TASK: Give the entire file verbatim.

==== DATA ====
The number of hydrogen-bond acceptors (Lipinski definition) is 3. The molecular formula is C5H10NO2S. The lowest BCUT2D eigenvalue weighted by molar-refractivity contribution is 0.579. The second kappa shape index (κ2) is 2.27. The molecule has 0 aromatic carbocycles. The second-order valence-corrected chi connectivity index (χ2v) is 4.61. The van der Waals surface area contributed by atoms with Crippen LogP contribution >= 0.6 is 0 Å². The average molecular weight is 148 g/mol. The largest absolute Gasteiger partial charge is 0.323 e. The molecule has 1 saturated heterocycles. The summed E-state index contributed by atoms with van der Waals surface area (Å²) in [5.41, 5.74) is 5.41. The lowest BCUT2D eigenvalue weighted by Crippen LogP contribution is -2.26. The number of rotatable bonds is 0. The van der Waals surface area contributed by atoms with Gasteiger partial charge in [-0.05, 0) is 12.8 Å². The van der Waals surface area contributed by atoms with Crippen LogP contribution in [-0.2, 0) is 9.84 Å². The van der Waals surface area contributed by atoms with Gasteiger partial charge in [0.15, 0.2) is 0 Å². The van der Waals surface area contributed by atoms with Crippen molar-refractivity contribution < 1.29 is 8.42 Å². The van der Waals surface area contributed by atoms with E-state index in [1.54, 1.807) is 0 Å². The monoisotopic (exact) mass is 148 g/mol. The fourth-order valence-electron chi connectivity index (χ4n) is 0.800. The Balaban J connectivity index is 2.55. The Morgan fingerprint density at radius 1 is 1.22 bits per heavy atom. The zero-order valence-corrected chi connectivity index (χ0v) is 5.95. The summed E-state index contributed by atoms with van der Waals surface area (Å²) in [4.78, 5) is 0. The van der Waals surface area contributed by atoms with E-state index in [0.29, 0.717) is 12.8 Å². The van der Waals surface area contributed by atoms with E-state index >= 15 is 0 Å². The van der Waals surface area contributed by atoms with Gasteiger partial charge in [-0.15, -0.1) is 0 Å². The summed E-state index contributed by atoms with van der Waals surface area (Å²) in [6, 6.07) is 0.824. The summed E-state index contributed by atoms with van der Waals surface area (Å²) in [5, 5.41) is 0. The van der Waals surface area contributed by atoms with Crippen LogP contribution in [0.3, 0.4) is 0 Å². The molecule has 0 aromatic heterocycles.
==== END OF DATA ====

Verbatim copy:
The number of hydrogen-bond acceptors (Lipinski definition) is 3. The molecular formula is C5H10NO2S. The lowest BCUT2D eigenvalue weighted by molar-refractivity contribution is 0.579. The second kappa shape index (κ2) is 2.27. The molecule has 0 aromatic carbocycles. The second-order valence-corrected chi connectivity index (χ2v) is 4.61. The van der Waals surface area contributed by atoms with Crippen LogP contribution >= 0.6 is 0 Å². The average molecular weight is 148 g/mol. The largest absolute Gasteiger partial charge is 0.323 e. The molecule has 1 saturated heterocycles. The summed E-state index contributed by atoms with van der Waals surface area (Å²) in [5.41, 5.74) is 5.41. The lowest BCUT2D eigenvalue weighted by Crippen LogP contribution is -2.26. The number of rotatable bonds is 0. The van der Waals surface area contributed by atoms with Gasteiger partial charge in [-0.05, 0) is 12.8 Å². The van der Waals surface area contributed by atoms with Crippen LogP contribution in [-0.2, 0) is 9.84 Å². The van der Waals surface area contributed by atoms with Gasteiger partial charge in [0.15, 0.2) is 0 Å². The van der Waals surface area contributed by atoms with Crippen molar-refractivity contribution < 1.29 is 8.42 Å². The van der Waals surface area contributed by atoms with E-state index in [1.54, 1.807) is 0 Å². The monoisotopic (exact) mass is 148 g/mol. The fourth-order valence-electron chi connectivity index (χ4n) is 0.800. The Balaban J connectivity index is 2.55. The Morgan fingerprint density at radius 1 is 1.22 bits per heavy atom. The zero-order valence-corrected chi connectivity index (χ0v) is 5.95. The summed E-state index contributed by atoms with van der Waals surface area (Å²) in [4.78, 5) is 0. The van der Waals surface area contributed by atoms with E-state index in [0.29, 0.717) is 12.8 Å². The van der Waals surface area contributed by atoms with E-state index >= 15 is 0 Å². The van der Waals surface area contributed by atoms with Gasteiger partial charge in [-0.15, -0.1) is 0 Å². The summed E-state index contributed by atoms with van der Waals surface area (Å²) in [6, 6.07) is 0.824. The summed E-state index contributed by atoms with van der Waals surface area (Å²) in [5, 5.41) is 0. The van der Waals surface area contributed by atoms with Crippen LogP contribution in [0.3, 0.4) is 0 Å². The molecule has 0 aromatic heterocycles.